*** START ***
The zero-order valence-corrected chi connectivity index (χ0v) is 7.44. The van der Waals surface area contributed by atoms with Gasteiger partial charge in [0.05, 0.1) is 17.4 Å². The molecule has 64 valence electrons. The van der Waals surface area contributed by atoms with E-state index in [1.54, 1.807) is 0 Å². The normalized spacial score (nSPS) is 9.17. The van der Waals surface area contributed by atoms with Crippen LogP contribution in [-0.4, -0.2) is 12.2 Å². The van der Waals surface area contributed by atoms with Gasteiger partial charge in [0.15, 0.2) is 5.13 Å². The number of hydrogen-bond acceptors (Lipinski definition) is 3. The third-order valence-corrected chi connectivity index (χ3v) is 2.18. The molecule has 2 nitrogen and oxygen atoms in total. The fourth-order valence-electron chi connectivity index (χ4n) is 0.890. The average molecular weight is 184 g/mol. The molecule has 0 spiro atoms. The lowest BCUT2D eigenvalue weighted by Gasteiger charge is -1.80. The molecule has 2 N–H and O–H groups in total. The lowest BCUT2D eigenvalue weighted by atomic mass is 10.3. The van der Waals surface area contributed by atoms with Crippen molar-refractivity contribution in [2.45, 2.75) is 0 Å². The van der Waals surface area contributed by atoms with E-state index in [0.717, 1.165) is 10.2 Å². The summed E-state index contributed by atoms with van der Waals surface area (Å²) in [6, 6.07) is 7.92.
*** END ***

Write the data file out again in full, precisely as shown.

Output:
The zero-order valence-corrected chi connectivity index (χ0v) is 7.44. The van der Waals surface area contributed by atoms with Gasteiger partial charge in [0.05, 0.1) is 17.4 Å². The molecule has 64 valence electrons. The van der Waals surface area contributed by atoms with E-state index in [1.54, 1.807) is 0 Å². The normalized spacial score (nSPS) is 9.17. The van der Waals surface area contributed by atoms with Crippen LogP contribution in [-0.4, -0.2) is 12.2 Å². The van der Waals surface area contributed by atoms with Gasteiger partial charge in [0.15, 0.2) is 5.13 Å². The number of hydrogen-bond acceptors (Lipinski definition) is 3. The third-order valence-corrected chi connectivity index (χ3v) is 2.18. The molecule has 2 nitrogen and oxygen atoms in total. The fourth-order valence-electron chi connectivity index (χ4n) is 0.890. The average molecular weight is 184 g/mol. The molecule has 0 spiro atoms. The lowest BCUT2D eigenvalue weighted by Gasteiger charge is -1.80. The molecule has 2 N–H and O–H groups in total. The lowest BCUT2D eigenvalue weighted by atomic mass is 10.3. The van der Waals surface area contributed by atoms with Crippen molar-refractivity contribution in [2.45, 2.75) is 0 Å². The van der Waals surface area contributed by atoms with E-state index in [0.717, 1.165) is 10.2 Å². The summed E-state index contributed by atoms with van der Waals surface area (Å²) in [6, 6.07) is 7.92.